Now more than ever before, life happens online. From social media to online shopping, technology is ever-present in pretty much every person’s day-to-day actions. If you thought swiping your credit card at the store was easy, now you don’t even need a physical credit card to make a payment — all the info you need to make a purchase can be saved right on your smartphone. But as easy as it is to make a purchase online, manage your finances through apps, or even transfer money to a friend, technology has also made it easier for credit card scammers to access your information. With every new way to pay comes a new way to scam, and it’s vital to stay on top of all the worst new ways credit card scams can take advantage of unsuspecting users.
How do you protect yourself against credit card scams?
Fraud reports to the Federal Trade Commission (FTC) saw a 30% increase from 2021 to 2022, totaling a whopping $8.8 billion in losses for Americans. Fraud from credit card scams can impact consumers and businesses alike, leading to identity theft, unauthorized transactions, and even takeovers of your entire account.
Do you know that gut feeling you get when something around you goes wrong? That same feeling can be a first-line defense against scammers. “For credit card holders looking to armor up against scams, my top advice is to be vigilant and trust your instincts,” says Taylor Kovar, a Certified Financial Planner and CEO at TheMoneyCouple.com and Kovar Wealth Management. “Like a referee in a high-stakes game, you’ve got to keep your eyes on the ball at all times. If a phone call, email, or transaction feels odd, it probably is.”
Above and beyond following your instincts about fishy transactions, there are some tangible things you can do to ensure you’re protected against credit card scams — even as new scams continue to surface. “Monitor your account regularly, be careful about where and how you share your card details, and remember, your bank will never ask for your PIN or full password,” Kovar says. “Reporting any suspicious activity to your bank immediately helps ensure your financial safety.”
Another key factor in protecting yourself is to stay aware of the latest schemes being used to target credit card holders. With that in mind, let’s look at some of the most common new credit card scams happening right now.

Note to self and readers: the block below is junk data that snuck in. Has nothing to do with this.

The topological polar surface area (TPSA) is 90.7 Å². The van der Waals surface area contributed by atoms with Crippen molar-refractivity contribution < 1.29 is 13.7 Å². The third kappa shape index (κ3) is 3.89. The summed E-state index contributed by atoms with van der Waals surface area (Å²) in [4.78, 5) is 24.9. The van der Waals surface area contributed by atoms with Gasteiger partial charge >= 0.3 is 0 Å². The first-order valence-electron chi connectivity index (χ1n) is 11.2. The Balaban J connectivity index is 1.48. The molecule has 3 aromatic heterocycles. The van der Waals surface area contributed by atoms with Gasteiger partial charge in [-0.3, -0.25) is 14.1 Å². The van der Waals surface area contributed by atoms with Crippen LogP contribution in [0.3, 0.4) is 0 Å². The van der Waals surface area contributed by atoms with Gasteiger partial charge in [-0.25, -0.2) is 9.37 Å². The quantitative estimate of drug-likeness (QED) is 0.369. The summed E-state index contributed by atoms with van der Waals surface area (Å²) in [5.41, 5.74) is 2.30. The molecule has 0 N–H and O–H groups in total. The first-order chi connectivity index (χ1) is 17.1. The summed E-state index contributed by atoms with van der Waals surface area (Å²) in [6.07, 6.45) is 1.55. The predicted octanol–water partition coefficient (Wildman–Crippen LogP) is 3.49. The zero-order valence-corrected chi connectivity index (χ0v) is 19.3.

Is the number of incidents of credit card fraud reported in 2021 by Americans ages 30 to 39.
Though the concept is not new, phishing scams are still one of the most common credit card scams out there. Phishing scams targeting credit cards involve scammers posing as legitimate entities like your banks or credit card company. They’ll often use deceptive tactics like email or website impersonation to trick you into sharing their credit card details, including your card numbers, CVV codes, or login credentials.
Once they have your credit card information, they can make unauthorized transactions or even steal your identity completely to open new credit card accounts, depending on what details they have. To protect yourself, Raymond Quisumbing, MBA, a Registered Financial Planner at BizReport, has this advice: “Never disclose to anyone the card number, the last three digits at the back of your credit card (CVV/CVC), and the expiration date. These are the basic pieces of information that scammers need to be able to transact.”
The average American has between three to four credit cards, and juggling information for that many or more cards can make it hard to keep things secure. It can sometimes be helpful to clear out your credit card debt in order to decrease the number of cards you have to keep up with. Check out Credello’s credit card debt consolidation options that can help you consolidate credit card debt to pay it down quickly.
Peer-to-peer payment apps scams
The use of peer-to-peer payment apps like Venmo, CashApp, and Zelle can leave credit card users susceptible to scammers. Given the recent uptick in the use of these apps, fraudsters have taken to impersonating bank officials attempting to verify transactions.
A report by Marketplace in 2022 noted that consumers had lost approximately $10 billion to peer-to-peer payment app scams, according to an estimate by Lisa Ellis, a partner and senior research analyst at MoffettNathanson, a division of SVB Securities, with clients who own peer-to-peer apps. Though these apps are continually evolving and increasing security, it’s important to do your own due diligence when making peer-to-peer transactions or speaking with individuals regarding your account use.
Social media scams
Because more people are now aware of how scam phone calls and emails work, fraudsters have turned to social media messaging and advertisements to implement their credit card scam schemes. The FTC reported that the highest overall reported losses from scams in 2022 came from social media, totaling $1.2 billion.
Scammers may even build fake websites complete with matching social media accounts to attempt to appear more legitimate to consumers. “The most common credit card scam tactics that I see often involve online transactions. Scammers may pose as fake websites and ask for credit card information to process an order,” Quisumbing explains. “Once they get all the details, they may transact numerous small transactions or several large ones.”